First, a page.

The Spotlight Shines Again: Idaho Shakespeare Festival, Audiences Poised To Return To Amphitheater
It has been nearly two years since audiences filled the amphitheater of the Idaho Shakespeare Festival. Indeed, the pandemic darkened nearly every theater on the planet. But cast, crew and the ISF production team are more than just a bit anxious to step back into the spotlight when they launch their much-anticipated 2021 season on Thursday, July 8.
“Considering the state of the world and where we've been and what we've all been through and our own little corners of the world, I anticipate that being a pretty, pretty great moment,” said Jeffrey Hawkins, one of the stars of Sleuth, ISF's first production of the season.
“So many friends have expressed just how they miss going out there, hearing, hearing wonderful language, seeing their favorite actors,” said David Anthony Smith, his co-star. ”We, of course, sorely missed performing. It's a void in our lives.”
Hawkins and Smith visited with Morning Edition host George Prentice to talk about their shared anxieties, and some of their favorite memories in the ISF amphitheater.
“Boise has always had a big piece of my heart. When I leave here, I take a lot of Boise with me.”
Read the full transcript below:
GEORGE PRENTICE: It is Morning Edition on Boise State Public Radio News. Good morning. I'm George Prentice. The sun goes down, and the lights come up on the Idaho Shakespeare Festival in a much-anticipated return July 8th. And the first show is a firecracker: it will be. Sleuth. David Anthony Smith and Jeffrey Hawkins are here. David Anthony Smith - 20 years at Idaho Shakespeare, among other things. We have thrilled at his Iago in Othello, in the title role in Henry V, at a lot of those “O’s,” not the least of which was Romeo. Jeffrey Hawkins - from New York to Tahoe and everywhere in between. Jeffrey Hawkins says this is his umpteenth year with the Idaho Shakespeare Festival. David. Jeff, good morning.
DAVID ANTHONY SMITH: Thanks for having us, George.
PRENTICE: Up top, I've got to ask you about the anxiety, the anticipation about getting up in front of what will certainly be a sold out amphitheater… and it will probably transcend the art form. Or do you just want to get out there and do this?
JEFFREY HAWKINS: David and I have talked about this. We've been suspended since, like the rest of the world, since March of 2020. We have thought about what it may be like to return. It's fairly emotional to think about. I hope it is as warm and welcoming and I know Boise audiences have always been incredible with their warmth. And considering the state of the world and where we've been and what we've all been through and our own little corners of the world, I anticipate that being a pretty, pretty great moment.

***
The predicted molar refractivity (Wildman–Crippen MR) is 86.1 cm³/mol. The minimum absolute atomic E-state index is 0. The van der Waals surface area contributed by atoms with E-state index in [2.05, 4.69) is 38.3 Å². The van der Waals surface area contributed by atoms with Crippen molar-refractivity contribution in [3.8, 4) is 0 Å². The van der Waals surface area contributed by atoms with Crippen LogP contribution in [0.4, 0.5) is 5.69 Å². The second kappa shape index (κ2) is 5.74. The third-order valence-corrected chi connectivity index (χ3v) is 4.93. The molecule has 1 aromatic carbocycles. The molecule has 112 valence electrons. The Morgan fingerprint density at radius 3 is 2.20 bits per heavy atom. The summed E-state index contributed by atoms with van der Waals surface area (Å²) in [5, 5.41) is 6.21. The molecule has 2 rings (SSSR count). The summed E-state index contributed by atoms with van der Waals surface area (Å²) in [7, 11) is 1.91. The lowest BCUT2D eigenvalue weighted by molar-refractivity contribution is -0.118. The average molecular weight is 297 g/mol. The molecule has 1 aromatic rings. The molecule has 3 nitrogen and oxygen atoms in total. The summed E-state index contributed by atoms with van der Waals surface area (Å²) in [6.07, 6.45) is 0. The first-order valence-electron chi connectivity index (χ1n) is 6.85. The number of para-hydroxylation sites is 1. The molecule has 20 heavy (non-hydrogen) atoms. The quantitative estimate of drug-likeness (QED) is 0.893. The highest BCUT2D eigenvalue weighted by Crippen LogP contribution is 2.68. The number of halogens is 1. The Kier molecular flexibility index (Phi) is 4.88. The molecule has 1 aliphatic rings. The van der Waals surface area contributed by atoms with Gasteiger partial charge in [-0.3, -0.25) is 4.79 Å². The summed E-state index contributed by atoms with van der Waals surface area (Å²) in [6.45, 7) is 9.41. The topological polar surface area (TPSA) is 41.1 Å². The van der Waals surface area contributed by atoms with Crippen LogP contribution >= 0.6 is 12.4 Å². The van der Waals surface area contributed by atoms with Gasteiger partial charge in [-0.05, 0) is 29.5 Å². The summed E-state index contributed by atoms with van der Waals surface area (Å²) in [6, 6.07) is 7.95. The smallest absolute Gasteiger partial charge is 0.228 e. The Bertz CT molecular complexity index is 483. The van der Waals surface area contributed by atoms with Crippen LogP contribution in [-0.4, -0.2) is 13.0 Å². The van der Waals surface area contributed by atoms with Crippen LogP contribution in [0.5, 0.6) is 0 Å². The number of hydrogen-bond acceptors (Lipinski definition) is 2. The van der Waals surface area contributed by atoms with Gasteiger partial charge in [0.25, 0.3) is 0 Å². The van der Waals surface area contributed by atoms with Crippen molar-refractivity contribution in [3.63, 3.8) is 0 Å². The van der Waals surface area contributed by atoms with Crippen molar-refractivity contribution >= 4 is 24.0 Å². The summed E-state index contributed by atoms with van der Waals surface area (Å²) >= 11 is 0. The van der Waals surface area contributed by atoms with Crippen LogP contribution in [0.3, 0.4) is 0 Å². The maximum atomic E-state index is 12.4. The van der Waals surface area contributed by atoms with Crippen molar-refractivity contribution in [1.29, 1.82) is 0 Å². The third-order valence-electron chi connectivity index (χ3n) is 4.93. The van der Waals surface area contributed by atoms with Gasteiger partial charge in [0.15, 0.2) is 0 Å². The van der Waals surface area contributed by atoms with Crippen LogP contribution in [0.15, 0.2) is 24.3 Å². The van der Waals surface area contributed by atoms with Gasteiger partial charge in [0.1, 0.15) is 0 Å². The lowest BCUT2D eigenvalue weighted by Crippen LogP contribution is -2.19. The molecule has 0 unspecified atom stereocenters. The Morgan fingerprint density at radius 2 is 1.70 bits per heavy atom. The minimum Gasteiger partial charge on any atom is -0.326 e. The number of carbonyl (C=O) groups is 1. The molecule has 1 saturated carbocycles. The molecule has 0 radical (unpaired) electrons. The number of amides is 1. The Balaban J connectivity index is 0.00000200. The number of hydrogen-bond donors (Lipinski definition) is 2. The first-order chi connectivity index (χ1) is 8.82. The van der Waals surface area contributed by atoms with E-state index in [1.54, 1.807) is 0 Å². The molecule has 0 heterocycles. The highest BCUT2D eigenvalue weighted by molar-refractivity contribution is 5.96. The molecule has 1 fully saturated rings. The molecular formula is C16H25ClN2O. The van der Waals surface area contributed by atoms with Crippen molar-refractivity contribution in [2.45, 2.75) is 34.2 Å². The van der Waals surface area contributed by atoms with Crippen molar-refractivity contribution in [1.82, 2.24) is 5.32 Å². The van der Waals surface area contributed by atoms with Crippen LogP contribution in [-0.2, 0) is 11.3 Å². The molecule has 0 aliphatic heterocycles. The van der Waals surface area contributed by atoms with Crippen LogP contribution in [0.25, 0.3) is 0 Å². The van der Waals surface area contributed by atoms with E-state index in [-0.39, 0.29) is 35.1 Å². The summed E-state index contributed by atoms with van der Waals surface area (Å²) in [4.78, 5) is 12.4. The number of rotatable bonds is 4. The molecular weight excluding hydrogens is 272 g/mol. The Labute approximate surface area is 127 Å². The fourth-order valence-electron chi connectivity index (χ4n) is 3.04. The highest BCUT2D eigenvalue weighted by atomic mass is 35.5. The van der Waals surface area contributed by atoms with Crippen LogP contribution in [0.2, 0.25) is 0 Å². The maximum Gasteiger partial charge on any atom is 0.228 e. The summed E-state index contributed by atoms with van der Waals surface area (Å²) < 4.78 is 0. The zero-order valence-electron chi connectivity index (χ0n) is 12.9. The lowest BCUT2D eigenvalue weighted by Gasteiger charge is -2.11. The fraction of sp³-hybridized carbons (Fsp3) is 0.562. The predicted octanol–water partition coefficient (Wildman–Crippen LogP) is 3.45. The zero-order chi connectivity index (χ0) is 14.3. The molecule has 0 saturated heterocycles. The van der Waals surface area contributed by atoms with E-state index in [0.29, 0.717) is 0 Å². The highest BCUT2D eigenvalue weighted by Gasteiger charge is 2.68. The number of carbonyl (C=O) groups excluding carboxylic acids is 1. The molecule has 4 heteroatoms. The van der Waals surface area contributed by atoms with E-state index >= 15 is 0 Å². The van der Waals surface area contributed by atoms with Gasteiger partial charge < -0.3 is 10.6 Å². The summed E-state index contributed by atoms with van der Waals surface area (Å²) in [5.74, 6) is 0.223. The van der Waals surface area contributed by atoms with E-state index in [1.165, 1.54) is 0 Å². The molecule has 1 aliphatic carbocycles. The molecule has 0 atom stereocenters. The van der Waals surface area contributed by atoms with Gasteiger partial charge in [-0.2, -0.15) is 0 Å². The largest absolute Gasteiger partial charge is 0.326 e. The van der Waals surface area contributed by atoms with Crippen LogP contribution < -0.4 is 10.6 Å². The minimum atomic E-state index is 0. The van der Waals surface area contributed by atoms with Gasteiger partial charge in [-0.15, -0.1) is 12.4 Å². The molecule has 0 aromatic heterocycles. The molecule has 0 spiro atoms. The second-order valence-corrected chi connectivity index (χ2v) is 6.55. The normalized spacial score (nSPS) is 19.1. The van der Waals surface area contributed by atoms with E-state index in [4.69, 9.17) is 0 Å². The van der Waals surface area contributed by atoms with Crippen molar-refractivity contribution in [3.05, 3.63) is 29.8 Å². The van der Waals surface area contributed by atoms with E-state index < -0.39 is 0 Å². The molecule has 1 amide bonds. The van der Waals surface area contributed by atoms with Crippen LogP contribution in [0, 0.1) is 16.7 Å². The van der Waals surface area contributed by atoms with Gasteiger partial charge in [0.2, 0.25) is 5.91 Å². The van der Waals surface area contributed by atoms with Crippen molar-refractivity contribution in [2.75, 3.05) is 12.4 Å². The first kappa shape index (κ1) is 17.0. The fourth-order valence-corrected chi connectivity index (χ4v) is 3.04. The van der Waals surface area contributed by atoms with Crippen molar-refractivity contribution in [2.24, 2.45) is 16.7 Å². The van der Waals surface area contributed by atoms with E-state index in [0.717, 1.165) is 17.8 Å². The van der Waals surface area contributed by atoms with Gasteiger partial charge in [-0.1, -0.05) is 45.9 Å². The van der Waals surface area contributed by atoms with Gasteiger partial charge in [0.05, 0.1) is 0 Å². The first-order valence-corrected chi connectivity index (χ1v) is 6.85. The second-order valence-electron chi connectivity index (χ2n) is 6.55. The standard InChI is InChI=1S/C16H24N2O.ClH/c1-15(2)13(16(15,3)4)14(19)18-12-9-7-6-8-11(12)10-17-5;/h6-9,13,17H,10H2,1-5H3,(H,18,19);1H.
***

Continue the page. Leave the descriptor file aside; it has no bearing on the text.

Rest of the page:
SMITH: It has just been an incredible void for the community, I feel. And so many friends have expressed just how they miss going out there, hearing, hearing wonderful language, seeing their favorite actors. We, of course, sorely missed performing. It's a void in our lives. I felt that, you know, a little bit of stagnation, some depression this 15 months. So to be able to reexamine this production and its amazing cast of five actors and to perform it for the Boise audience is what I what I was really looking forward to it. I love the audiences here so much. We feel so much love from them. So we are thrilled to be reopening here. George.
PRENTICE: Jeffrey, I'm sensing some emotions... mostly good ones.
HAWKINS: I think it was yesterday, David, when I said in rehearsal or the day before maybe that “Boise has always had a big piece of my heart. When I leave here, I take a lot of Boise with me.” Actually, my first show here was in 1998, opening the new amphitheater in that production of Midsummer, and that that itself was magical. I love me, the 208. And it's a real joy to come back after all these circumstances and after all these months to do a show here. Again, during the course of this pandemic, we've lost a couple of company members. It is emotional, but it's a very… it's a happy homecoming, but it's it is weighted with the perspective of the world as it has been.
PRENTICE: David, let's talk about Sleuth, without giving anything away. The cliche is “rhythm,” but indeed, there are very specific beats and tempos and even a cadence, when you find that rhythm with Jeffrey, I don't pretend to know your profession, but you really can't freeze that, because every night is just naturally different, and you just find a different way to dance, so to speak.